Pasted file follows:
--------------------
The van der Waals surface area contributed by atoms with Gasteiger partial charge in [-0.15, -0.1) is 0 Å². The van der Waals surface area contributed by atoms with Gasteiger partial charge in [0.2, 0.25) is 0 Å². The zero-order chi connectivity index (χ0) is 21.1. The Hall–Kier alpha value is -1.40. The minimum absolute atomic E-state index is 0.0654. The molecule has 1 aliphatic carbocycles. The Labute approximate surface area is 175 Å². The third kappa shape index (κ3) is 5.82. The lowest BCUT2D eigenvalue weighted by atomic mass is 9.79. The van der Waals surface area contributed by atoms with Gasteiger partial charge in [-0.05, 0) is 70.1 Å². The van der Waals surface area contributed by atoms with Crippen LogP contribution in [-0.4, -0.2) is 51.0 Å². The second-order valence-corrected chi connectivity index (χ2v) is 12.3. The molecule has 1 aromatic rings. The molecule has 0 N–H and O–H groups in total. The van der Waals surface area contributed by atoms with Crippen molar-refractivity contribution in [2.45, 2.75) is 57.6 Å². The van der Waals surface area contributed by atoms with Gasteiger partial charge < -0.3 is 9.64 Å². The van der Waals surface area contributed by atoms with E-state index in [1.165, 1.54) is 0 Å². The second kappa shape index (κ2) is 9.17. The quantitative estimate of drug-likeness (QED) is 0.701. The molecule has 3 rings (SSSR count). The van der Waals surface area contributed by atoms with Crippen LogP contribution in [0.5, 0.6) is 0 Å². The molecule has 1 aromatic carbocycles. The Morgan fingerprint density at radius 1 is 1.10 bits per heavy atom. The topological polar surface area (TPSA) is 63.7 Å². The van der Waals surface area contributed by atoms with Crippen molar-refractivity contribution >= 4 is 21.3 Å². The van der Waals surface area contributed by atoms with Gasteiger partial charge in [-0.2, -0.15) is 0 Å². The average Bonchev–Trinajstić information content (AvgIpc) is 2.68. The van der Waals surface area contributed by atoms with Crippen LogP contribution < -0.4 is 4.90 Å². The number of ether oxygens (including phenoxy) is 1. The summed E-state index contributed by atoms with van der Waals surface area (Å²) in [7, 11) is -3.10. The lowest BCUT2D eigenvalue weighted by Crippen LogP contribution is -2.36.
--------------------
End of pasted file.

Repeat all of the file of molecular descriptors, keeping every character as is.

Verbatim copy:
The van der Waals surface area contributed by atoms with Gasteiger partial charge in [-0.15, -0.1) is 0 Å². The van der Waals surface area contributed by atoms with Gasteiger partial charge in [0.2, 0.25) is 0 Å². The zero-order chi connectivity index (χ0) is 21.1. The Hall–Kier alpha value is -1.40. The minimum absolute atomic E-state index is 0.0654. The molecule has 1 aliphatic carbocycles. The Labute approximate surface area is 175 Å². The third kappa shape index (κ3) is 5.82. The lowest BCUT2D eigenvalue weighted by atomic mass is 9.79. The van der Waals surface area contributed by atoms with Gasteiger partial charge in [-0.05, 0) is 70.1 Å². The van der Waals surface area contributed by atoms with Crippen LogP contribution in [-0.4, -0.2) is 51.0 Å². The second-order valence-corrected chi connectivity index (χ2v) is 12.3. The molecule has 1 aromatic rings. The molecule has 0 N–H and O–H groups in total. The van der Waals surface area contributed by atoms with Crippen molar-refractivity contribution in [2.45, 2.75) is 57.6 Å². The van der Waals surface area contributed by atoms with Gasteiger partial charge < -0.3 is 9.64 Å². The van der Waals surface area contributed by atoms with E-state index in [1.165, 1.54) is 0 Å². The second kappa shape index (κ2) is 9.17. The quantitative estimate of drug-likeness (QED) is 0.701. The molecule has 3 rings (SSSR count). The van der Waals surface area contributed by atoms with Crippen LogP contribution in [0.5, 0.6) is 0 Å². The molecule has 1 aromatic carbocycles. The Morgan fingerprint density at radius 1 is 1.10 bits per heavy atom. The topological polar surface area (TPSA) is 63.7 Å². The van der Waals surface area contributed by atoms with Crippen molar-refractivity contribution >= 4 is 21.3 Å². The van der Waals surface area contributed by atoms with Gasteiger partial charge in [-0.2, -0.15) is 0 Å². The average Bonchev–Trinajstić information content (AvgIpc) is 2.68. The van der Waals surface area contributed by atoms with Crippen LogP contribution < -0.4 is 4.90 Å². The number of ether oxygens (including phenoxy) is 1. The summed E-state index contributed by atoms with van der Waals surface area (Å²) in [7, 11) is -3.10. The lowest BCUT2D eigenvalue weighted by Crippen LogP contribution is -2.36.